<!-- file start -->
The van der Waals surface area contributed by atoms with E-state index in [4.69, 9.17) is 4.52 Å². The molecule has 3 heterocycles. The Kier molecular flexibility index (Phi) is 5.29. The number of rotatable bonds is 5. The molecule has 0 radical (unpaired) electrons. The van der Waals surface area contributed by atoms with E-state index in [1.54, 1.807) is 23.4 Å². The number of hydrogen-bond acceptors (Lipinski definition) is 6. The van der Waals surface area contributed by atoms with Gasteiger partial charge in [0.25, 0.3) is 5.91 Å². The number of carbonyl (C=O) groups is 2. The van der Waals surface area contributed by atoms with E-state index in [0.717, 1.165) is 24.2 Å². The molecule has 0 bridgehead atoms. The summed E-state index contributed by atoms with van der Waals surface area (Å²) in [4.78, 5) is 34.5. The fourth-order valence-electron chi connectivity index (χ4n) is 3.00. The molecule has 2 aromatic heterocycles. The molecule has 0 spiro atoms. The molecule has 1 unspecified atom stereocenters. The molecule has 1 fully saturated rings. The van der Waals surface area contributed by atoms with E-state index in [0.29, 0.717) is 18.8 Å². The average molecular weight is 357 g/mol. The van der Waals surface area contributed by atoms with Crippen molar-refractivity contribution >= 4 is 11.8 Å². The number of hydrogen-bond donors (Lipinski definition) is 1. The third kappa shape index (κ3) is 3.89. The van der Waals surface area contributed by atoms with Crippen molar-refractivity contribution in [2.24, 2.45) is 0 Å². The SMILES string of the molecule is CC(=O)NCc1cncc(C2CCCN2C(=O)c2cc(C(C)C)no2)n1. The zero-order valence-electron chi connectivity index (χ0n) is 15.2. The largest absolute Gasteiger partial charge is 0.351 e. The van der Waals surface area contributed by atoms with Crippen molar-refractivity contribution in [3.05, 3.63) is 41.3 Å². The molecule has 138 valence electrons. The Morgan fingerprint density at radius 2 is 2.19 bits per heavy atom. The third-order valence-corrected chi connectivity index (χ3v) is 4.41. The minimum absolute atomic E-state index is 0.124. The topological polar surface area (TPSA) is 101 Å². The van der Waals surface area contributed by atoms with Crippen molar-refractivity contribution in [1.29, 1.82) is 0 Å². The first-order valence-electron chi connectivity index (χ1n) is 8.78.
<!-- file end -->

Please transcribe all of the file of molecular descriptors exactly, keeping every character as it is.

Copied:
The van der Waals surface area contributed by atoms with E-state index in [4.69, 9.17) is 4.52 Å². The molecule has 3 heterocycles. The Kier molecular flexibility index (Phi) is 5.29. The number of rotatable bonds is 5. The molecule has 0 radical (unpaired) electrons. The van der Waals surface area contributed by atoms with E-state index in [1.54, 1.807) is 23.4 Å². The number of hydrogen-bond acceptors (Lipinski definition) is 6. The van der Waals surface area contributed by atoms with Gasteiger partial charge in [0.25, 0.3) is 5.91 Å². The number of carbonyl (C=O) groups is 2. The van der Waals surface area contributed by atoms with E-state index in [0.717, 1.165) is 24.2 Å². The molecule has 0 bridgehead atoms. The summed E-state index contributed by atoms with van der Waals surface area (Å²) in [4.78, 5) is 34.5. The fourth-order valence-electron chi connectivity index (χ4n) is 3.00. The molecule has 2 aromatic heterocycles. The molecule has 0 spiro atoms. The molecule has 1 unspecified atom stereocenters. The molecule has 1 fully saturated rings. The van der Waals surface area contributed by atoms with E-state index in [0.29, 0.717) is 18.8 Å². The average molecular weight is 357 g/mol. The van der Waals surface area contributed by atoms with Crippen molar-refractivity contribution >= 4 is 11.8 Å². The number of hydrogen-bond donors (Lipinski definition) is 1. The third kappa shape index (κ3) is 3.89. The van der Waals surface area contributed by atoms with Crippen molar-refractivity contribution in [2.24, 2.45) is 0 Å². The SMILES string of the molecule is CC(=O)NCc1cncc(C2CCCN2C(=O)c2cc(C(C)C)no2)n1. The zero-order valence-electron chi connectivity index (χ0n) is 15.2. The largest absolute Gasteiger partial charge is 0.351 e. The van der Waals surface area contributed by atoms with Crippen molar-refractivity contribution in [3.05, 3.63) is 41.3 Å². The molecule has 138 valence electrons. The Morgan fingerprint density at radius 2 is 2.19 bits per heavy atom. The third-order valence-corrected chi connectivity index (χ3v) is 4.41. The minimum absolute atomic E-state index is 0.124. The topological polar surface area (TPSA) is 101 Å². The van der Waals surface area contributed by atoms with Crippen molar-refractivity contribution in [1.29, 1.82) is 0 Å². The first-order valence-electron chi connectivity index (χ1n) is 8.78.